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Any pure mathematician will from time to time discuss, or think about, the question of why we care about proofs, or to put the question in a more precise form, why we seem to be so much happier with statements that have proofs than we are with statements that lack proofs but for which the evidence is so overwhelming that it is not reasonable to doubt them.

That is not the question I am asking here, though it is definitely relevant. What I am looking for is good examples where the difference between being pretty well certain that a result is true and actually having a proof turned out to be very important, and why. I am looking for reasons that go beyond replacing 99% certainty with 100% certainty. The reason I'm asking the question is that it occurred to me that I don't have a good stock of examples myself.

The best outcome I can think of for this question, though whether it will actually happen is another matter, is that in a few months' time if somebody suggests that proofs aren't all that important one can refer them to this page for lots of convincing examples that show that they are.

**Added after 13 answers:** Interestingly, the focus so far has been almost entirely on the "You can't be sure if you don't have a proof" justification of proofs. But what if a physicist were to say, "OK I can't be 100% sure, and, yes, we sometimes get it wrong. But by and large our arguments get the right answer and that's good enough for me." To counter that, we would want to use one of the other reasons, such as the "Having a proof gives more insight into the problem" justification. It would be great to see some good examples of that. (There are one or two below, but it would be good to see more.)

**Further addition:** It occurs to me that my question as phrased is open to misinterpretation, so I would like to have another go at asking it. I think almost all people here would agree that proofs are important: they provide a level of certainty that we value, they often (but not always) tell us not just *that* a theorem is true but *why* it is true, they often lead us towards generalizations and related results that we would not have otherwise discovered, and so on and so forth. Now imagine a situation in which somebody says, "I can't understand why you pure mathematicians are so hung up on rigour. Surely if a statement is obviously true, that's good enough." One way of countering such an argument would be to give justifications such as the ones that I've just briefly sketched. But those are a bit abstract and will not be convincing if you can't back them up with some examples. So I'm looking for some good examples.

What I hadn't spotted was that an example of a statement that was widely believed to be true but turned out to be false is, indirectly, an example of the importance of proof, and so a legitimate answer to the question as I phrased it. But I was, and am, more interested in good examples of cases where a proof of a statement that was widely believed to be true *and was true* gave us much more than just a certificate of truth. There are a few below. The more the merrier.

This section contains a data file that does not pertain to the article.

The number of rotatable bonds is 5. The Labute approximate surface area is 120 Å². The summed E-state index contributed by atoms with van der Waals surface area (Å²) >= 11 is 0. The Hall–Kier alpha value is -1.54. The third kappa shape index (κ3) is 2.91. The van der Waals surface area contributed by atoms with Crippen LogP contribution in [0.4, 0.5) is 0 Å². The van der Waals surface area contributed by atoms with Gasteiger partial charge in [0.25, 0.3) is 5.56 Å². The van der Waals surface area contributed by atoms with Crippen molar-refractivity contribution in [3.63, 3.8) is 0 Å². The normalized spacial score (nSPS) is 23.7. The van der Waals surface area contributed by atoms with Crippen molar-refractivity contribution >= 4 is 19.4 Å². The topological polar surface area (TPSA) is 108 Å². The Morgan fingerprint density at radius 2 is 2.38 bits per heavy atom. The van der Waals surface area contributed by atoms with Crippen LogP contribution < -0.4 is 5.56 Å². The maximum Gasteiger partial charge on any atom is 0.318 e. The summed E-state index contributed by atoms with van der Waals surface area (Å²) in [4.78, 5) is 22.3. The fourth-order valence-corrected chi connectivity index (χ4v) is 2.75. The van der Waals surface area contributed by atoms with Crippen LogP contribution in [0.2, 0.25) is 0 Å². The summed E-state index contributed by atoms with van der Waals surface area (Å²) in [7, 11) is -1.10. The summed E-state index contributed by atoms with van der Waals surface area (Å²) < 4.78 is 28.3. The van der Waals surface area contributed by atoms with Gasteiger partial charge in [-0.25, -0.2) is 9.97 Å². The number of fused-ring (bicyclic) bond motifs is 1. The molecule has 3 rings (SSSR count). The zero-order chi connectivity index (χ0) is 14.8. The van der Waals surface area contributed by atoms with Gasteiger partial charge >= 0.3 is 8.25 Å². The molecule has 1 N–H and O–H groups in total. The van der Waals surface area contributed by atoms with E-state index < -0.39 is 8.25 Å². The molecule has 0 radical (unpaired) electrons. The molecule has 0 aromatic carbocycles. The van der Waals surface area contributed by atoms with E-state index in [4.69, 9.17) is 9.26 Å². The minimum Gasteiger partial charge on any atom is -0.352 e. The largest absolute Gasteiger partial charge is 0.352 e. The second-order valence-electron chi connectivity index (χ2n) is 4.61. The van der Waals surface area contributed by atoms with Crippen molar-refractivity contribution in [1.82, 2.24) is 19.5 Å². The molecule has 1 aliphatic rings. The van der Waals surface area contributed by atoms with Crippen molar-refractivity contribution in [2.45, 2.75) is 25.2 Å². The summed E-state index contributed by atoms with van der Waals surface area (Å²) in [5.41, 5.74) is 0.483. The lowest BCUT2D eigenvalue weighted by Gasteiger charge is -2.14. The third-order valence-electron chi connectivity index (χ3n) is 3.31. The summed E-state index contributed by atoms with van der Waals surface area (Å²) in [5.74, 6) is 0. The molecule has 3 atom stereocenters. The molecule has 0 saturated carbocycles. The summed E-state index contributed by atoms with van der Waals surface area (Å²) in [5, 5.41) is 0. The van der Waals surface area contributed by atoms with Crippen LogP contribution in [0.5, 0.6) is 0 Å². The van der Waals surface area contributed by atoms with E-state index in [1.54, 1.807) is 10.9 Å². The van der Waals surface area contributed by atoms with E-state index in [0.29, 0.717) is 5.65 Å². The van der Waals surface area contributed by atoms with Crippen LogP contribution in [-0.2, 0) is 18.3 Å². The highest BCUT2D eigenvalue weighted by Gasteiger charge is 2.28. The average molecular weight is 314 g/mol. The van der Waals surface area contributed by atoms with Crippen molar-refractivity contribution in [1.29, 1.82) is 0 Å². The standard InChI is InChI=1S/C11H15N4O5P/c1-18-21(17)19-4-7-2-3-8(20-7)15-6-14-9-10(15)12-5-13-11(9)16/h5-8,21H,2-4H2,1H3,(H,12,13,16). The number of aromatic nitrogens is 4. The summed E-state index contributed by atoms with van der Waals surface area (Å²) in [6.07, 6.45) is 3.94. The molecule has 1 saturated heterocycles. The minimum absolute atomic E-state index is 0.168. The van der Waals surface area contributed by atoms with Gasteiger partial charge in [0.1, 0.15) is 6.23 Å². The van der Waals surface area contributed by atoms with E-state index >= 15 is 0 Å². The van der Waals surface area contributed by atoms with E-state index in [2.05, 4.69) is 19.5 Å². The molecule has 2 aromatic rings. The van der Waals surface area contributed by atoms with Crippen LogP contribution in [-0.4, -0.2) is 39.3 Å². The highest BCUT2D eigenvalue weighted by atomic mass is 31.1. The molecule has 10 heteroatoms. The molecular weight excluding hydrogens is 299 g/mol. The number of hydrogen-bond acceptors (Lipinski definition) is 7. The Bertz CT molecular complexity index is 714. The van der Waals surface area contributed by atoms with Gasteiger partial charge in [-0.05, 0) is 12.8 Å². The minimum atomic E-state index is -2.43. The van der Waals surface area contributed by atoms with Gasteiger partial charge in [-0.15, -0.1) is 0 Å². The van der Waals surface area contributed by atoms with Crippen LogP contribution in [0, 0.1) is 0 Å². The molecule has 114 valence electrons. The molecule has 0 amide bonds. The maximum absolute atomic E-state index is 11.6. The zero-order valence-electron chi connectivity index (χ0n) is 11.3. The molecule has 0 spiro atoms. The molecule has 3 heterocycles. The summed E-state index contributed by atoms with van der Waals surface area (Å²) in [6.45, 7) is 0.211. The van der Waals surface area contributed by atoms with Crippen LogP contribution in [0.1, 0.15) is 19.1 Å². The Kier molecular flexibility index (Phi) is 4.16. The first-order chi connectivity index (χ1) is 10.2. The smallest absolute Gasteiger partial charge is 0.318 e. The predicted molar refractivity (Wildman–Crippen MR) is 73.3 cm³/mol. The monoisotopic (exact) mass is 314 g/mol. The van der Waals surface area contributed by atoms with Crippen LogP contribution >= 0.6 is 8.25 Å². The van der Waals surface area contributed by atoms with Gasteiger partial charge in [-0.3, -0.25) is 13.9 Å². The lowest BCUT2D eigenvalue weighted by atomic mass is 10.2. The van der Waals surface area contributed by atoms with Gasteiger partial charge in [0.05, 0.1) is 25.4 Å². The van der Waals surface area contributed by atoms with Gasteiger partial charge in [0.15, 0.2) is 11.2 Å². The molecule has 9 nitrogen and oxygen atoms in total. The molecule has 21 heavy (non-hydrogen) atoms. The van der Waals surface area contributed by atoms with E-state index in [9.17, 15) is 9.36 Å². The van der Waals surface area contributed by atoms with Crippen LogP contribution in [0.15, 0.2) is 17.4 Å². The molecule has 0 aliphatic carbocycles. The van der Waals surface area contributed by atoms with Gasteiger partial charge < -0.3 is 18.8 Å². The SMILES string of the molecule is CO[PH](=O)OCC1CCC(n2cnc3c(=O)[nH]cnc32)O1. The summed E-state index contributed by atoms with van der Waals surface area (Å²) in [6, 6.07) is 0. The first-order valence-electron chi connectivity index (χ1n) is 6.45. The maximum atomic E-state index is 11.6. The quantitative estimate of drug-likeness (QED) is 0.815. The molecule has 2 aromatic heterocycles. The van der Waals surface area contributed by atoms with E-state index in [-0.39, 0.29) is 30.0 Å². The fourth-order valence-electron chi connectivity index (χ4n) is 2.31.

"Sufficient unto the day is the rigor of the arguement."-old Historian of Mathematics saying,authorship unknown – Andrew L 0 secs ago – The Mathemagician – 2010-12-06T20:47:36.210

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I hope I'm not flogging a dead horse, but there is a great discussion on cstheory that was spawned by this thread and fits with @gowers 'further addition' section. In particular, it is a list of cstheory results where the rigorous demonstration of an 'obviously true' statement resulted in interesting insights.

– Artem Kaznatcheev – 2014-01-27T06:54:46.877@KConrad: I have been told the story of a mathematician who, while making a talk and being asked about a proof of some results he had claimed, exclaimed: “Why do you need a proof? It's a theorem!” – ACL – 2015-10-24T11:21:25.270

+1 I'm very glad someone asked this. As someone who works closely with physicists and engineers, I struggle to justify my desire for precision and proof sometimes. – icurays1 – 2017-12-13T19:02:03.877

The tag "gn.general" is a mistake, coming from the addition of a space in "general topology." Right now, yours is the only post using it. Perhaps retag? – JBL – 2010-09-03T13:18:36.670

12There's a clear advantage to knowing a 'good' proof of a statement (or even better, several good proofs), as it is an intuitively comprehensible explanation of why the statement is true, and the resulting insight probably improves our hunches about related problems (or even about which problems are closely related, even if they appear superficially unrelated). But if we are handed an 'ugly' proof whose validity we can verify (with the aid of a computer, say), but where we can't discern any overall strategy, what do we gain? – Colin Reid – 2010-09-03T13:53:39.983

I couldn't find an appropriate tag but will definitely retag if anyone has a good suggestion. (Or am happy to see it retagged if anyone with power to do so wants to do so.) – gowers – 2010-09-03T14:43:29.653

<< statements that lack proofs but for which the evidence is so overwhelming that it is not reasonable to doubt them.>> Examples? – Sergei Tropanets – 2010-09-03T15:26:20.913

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How about Merten's Conjecture? It was verified in a very large number of cases before it was disproved. http://mathworld.wolfram.com/MertensConjecture.html

– Skip – 2010-09-03T15:27:10.6074I think a fairly good example is that the end-to-end distance of a typical self-avoiding walk of length n is n^{3/4}. Another is Goldbach's conjecture. (In both cases, there are powerful heuristic justifications that are backed up by computational evidence.) – gowers – 2010-09-03T15:30:12.853